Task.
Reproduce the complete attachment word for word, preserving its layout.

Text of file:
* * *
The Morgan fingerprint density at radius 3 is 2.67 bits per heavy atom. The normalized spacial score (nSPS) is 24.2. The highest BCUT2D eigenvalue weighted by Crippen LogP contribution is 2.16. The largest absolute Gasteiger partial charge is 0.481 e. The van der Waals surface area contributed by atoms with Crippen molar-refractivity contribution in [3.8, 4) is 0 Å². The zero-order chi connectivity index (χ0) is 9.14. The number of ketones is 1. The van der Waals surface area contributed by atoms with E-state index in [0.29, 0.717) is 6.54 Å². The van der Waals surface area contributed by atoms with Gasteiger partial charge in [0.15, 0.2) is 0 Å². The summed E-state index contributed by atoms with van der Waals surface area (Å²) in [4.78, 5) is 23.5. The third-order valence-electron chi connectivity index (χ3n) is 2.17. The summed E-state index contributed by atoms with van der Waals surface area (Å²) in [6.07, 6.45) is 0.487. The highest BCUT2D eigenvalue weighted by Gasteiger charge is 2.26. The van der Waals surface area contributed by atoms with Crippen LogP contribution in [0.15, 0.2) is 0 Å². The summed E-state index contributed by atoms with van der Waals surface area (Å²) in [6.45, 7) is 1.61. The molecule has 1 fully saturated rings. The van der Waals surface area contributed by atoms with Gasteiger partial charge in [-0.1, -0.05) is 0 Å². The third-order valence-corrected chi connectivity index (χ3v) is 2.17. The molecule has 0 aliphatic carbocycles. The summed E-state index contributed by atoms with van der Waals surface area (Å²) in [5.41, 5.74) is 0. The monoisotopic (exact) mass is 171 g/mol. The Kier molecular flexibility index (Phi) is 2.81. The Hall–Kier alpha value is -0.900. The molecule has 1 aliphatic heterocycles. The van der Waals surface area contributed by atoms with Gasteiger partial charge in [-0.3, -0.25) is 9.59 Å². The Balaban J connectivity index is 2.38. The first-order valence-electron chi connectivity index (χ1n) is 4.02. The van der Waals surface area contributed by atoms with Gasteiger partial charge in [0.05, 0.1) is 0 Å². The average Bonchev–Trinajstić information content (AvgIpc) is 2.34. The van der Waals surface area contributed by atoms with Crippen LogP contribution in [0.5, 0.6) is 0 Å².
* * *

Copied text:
The Morgan fingerprint density at radius 3 is 2.67 bits per heavy atom. The normalized spacial score (nSPS) is 24.2. The highest BCUT2D eigenvalue weighted by Crippen LogP contribution is 2.16. The largest absolute Gasteiger partial charge is 0.481 e. The van der Waals surface area contributed by atoms with Crippen molar-refractivity contribution in [3.8, 4) is 0 Å². The zero-order chi connectivity index (χ0) is 9.14. The number of ketones is 1. The van der Waals surface area contributed by atoms with E-state index in [0.29, 0.717) is 6.54 Å². The van der Waals surface area contributed by atoms with Gasteiger partial charge in [0.15, 0.2) is 0 Å². The summed E-state index contributed by atoms with van der Waals surface area (Å²) in [4.78, 5) is 23.5. The third-order valence-electron chi connectivity index (χ3n) is 2.17. The summed E-state index contributed by atoms with van der Waals surface area (Å²) in [6.07, 6.45) is 0.487. The highest BCUT2D eigenvalue weighted by Gasteiger charge is 2.26. The van der Waals surface area contributed by atoms with Crippen LogP contribution in [0.15, 0.2) is 0 Å². The summed E-state index contributed by atoms with van der Waals surface area (Å²) in [6.45, 7) is 1.61. The molecule has 1 fully saturated rings. The van der Waals surface area contributed by atoms with Gasteiger partial charge in [-0.1, -0.05) is 0 Å². The third-order valence-corrected chi connectivity index (χ3v) is 2.17. The molecule has 0 aliphatic carbocycles. The summed E-state index contributed by atoms with van der Waals surface area (Å²) in [5.41, 5.74) is 0. The monoisotopic (exact) mass is 171 g/mol. The Kier molecular flexibility index (Phi) is 2.81. The Hall–Kier alpha value is -0.900. The molecule has 1 aliphatic heterocycles. The van der Waals surface area contributed by atoms with Gasteiger partial charge in [-0.3, -0.25) is 9.59 Å². The Balaban J connectivity index is 2.38. The first-order valence-electron chi connectivity index (χ1n) is 4.02. The van der Waals surface area contributed by atoms with Gasteiger partial charge in [0.05, 0.1) is 0 Å². The average Bonchev–Trinajstić information content (AvgIpc) is 2.34. The van der Waals surface area contributed by atoms with Crippen LogP contribution in [0.5, 0.6) is 0 Å².